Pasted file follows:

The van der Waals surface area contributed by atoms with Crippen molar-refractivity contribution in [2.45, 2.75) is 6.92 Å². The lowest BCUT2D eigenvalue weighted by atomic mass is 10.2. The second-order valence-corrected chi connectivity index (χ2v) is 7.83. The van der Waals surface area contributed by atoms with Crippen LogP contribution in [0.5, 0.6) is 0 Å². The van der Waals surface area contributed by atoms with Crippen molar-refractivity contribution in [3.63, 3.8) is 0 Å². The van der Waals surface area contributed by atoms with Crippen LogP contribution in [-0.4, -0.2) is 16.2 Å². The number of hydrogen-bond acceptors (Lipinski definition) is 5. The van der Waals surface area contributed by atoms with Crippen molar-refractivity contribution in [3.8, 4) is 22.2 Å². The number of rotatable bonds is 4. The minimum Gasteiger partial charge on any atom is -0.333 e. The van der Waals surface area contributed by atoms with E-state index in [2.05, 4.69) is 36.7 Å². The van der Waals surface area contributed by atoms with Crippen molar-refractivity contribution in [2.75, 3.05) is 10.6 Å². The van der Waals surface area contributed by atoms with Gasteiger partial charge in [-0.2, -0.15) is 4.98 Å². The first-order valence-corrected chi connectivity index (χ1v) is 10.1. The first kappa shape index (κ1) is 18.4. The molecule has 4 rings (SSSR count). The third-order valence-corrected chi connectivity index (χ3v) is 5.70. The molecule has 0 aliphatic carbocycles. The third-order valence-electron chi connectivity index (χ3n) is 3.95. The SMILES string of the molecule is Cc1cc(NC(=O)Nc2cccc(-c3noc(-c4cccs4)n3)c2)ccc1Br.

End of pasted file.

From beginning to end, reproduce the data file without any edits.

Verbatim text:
The van der Waals surface area contributed by atoms with Crippen molar-refractivity contribution in [2.45, 2.75) is 6.92 Å². The lowest BCUT2D eigenvalue weighted by atomic mass is 10.2. The second-order valence-corrected chi connectivity index (χ2v) is 7.83. The van der Waals surface area contributed by atoms with Crippen LogP contribution in [0.5, 0.6) is 0 Å². The van der Waals surface area contributed by atoms with Crippen molar-refractivity contribution in [3.63, 3.8) is 0 Å². The van der Waals surface area contributed by atoms with Crippen LogP contribution in [-0.4, -0.2) is 16.2 Å². The number of hydrogen-bond acceptors (Lipinski definition) is 5. The van der Waals surface area contributed by atoms with Crippen molar-refractivity contribution in [3.8, 4) is 22.2 Å². The number of rotatable bonds is 4. The minimum Gasteiger partial charge on any atom is -0.333 e. The van der Waals surface area contributed by atoms with E-state index in [2.05, 4.69) is 36.7 Å². The van der Waals surface area contributed by atoms with Crippen molar-refractivity contribution in [2.75, 3.05) is 10.6 Å². The van der Waals surface area contributed by atoms with Gasteiger partial charge in [-0.2, -0.15) is 4.98 Å². The first-order valence-corrected chi connectivity index (χ1v) is 10.1. The first kappa shape index (κ1) is 18.4. The molecule has 4 rings (SSSR count). The third-order valence-corrected chi connectivity index (χ3v) is 5.70. The molecule has 0 aliphatic carbocycles. The third-order valence-electron chi connectivity index (χ3n) is 3.95. The SMILES string of the molecule is Cc1cc(NC(=O)Nc2cccc(-c3noc(-c4cccs4)n3)c2)ccc1Br.